Radiology sees service as key to successful teleradiology networksCompany plans to raise its public profile this yearAccess Radiology believes that its approach to the teleradiology market is worth crowing about. The Natick, MA, company
Company plans to raise its public profile this year
Access Radiology believes that its approach to the teleradiology market is worth crowing about. The Natick, MA, company has kept a relatively low profile to date, but plans to change that in coming months by emphasizing the success it has experienced with its service and support-oriented focus on teleradiology.
Access was founded in early 1992 by former Morgan Stanley investment banker Scott Sheldon, two physicians from the Hospital of the University of Pennsylvania (now the University of Pennsylvania Medical Center), and a colleague of Sheldon's at Morgan Stanley. They saw teleradiology as a promising opportunity to offer radiology services more efficiently without reducing the quality of patient care.
The original idea behind Access was to offer a wide range of teleradiology services, including network design and implementation, overread services à la TeleQuest and Teleradiology Associates, and network maintenance and support. Access tweaked its business model over the next few years, jettisoning the overread services concept but continuing to sell and install teleradiology and networking products from multiple imaging vendors while building up a service and support capacity. The company participates in the teleradiology and miniPACS markets, and does not sell large-scale PACS products.
Access has chosen to emphasize service and support because it believes there is a void created by many companies' approaches to the teleradiology and miniPACS markets. Most of these firms service and support teleradiology systems in a manner similar to that used for modality equipment: A regional field service force is maintained and dispatched to sites having problems with their equipment.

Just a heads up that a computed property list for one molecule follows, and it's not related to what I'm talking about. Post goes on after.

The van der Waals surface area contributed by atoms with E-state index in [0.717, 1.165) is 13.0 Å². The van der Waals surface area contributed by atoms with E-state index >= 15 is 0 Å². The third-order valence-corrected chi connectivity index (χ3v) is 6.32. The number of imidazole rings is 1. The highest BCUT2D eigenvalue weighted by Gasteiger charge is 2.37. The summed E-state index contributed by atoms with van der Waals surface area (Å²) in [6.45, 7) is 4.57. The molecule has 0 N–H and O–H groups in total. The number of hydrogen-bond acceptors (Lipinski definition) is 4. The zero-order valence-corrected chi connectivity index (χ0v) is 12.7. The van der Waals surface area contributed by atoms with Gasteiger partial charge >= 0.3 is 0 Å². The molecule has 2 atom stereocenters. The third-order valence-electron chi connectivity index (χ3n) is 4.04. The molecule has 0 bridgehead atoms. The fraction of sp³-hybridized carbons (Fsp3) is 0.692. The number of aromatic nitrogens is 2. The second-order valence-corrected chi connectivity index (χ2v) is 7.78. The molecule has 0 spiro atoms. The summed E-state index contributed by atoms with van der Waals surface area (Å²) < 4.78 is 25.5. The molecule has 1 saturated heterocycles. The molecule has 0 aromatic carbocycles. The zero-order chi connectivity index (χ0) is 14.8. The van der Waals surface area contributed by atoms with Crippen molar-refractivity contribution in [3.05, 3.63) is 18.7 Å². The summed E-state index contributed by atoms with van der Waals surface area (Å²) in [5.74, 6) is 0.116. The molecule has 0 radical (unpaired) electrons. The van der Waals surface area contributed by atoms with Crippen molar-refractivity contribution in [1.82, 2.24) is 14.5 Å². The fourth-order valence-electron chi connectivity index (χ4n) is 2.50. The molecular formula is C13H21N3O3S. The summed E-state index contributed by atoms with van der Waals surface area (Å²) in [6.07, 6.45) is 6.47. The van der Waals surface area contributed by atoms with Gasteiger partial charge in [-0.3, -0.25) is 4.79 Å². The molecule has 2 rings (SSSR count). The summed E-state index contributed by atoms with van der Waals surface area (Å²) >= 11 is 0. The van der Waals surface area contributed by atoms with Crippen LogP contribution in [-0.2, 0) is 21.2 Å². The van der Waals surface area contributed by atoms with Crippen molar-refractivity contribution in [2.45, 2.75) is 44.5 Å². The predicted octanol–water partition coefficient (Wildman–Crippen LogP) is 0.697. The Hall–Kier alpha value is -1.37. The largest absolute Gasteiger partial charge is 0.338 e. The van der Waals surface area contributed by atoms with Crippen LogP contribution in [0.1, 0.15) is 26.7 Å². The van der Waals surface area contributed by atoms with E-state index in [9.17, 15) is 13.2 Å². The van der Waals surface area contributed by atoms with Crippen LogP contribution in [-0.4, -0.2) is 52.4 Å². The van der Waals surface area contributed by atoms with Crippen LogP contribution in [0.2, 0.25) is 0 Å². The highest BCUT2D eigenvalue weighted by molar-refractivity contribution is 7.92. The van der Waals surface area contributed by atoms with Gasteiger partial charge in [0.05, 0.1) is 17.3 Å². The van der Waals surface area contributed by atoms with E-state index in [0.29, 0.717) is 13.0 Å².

That model doesn't always work in teleradiology, however. For one thing, many pieces of teleradiology equipment, such as film digitizers, are relatively low priced, and thus it is not cost-effective to have service support personnel dispatched for every technical problem that occurs.
"It is impossible economically to have the sort of in-field support for this technology that the industry has grown up expecting in other applications," Sheldon said.
At the same time, however, the complex nature of PACS software and its importance to the facilities where it is installed require a high level of support. Access has found the solution to be its support center, a 24-hour-a-day, seven-day-a-week facility located at its headquarters in Natick. Access began developing the concept for the center from the company's inception, and it has been running on a full-time, heavy-use basis for about a year. During peak hours, as many as 10 Access employees staff the center, a number that drops to as few as two during times of light use, such as overnight.
Like remote diagnostics programs that multimodality vendors have implemented for MRI, CT, and other modalities, the support center is able to handle applications questions and technical difficulties, and can solve 95% of customer problems without dispatching a service engineer. More important, however, is the center's ability to proactively monitor a customer's network and catch problems before they arise. The center can also monitor customers' use of the network and help them meet the quality assurance guidelines for teleradiology published by the American College of Radiology.
In essence, the support center replaces the personnel and procedures that a radiology department might have in place to manage film use if it were still using a film-based system, according to Sheldon.
"Our support center is in fairly constant contact with our customers as they use this technology," Sheldon said. "It's the same management that would occur at a film-based hospital of the different elements that can go wrong in the process of image capture and management."
Developing a product line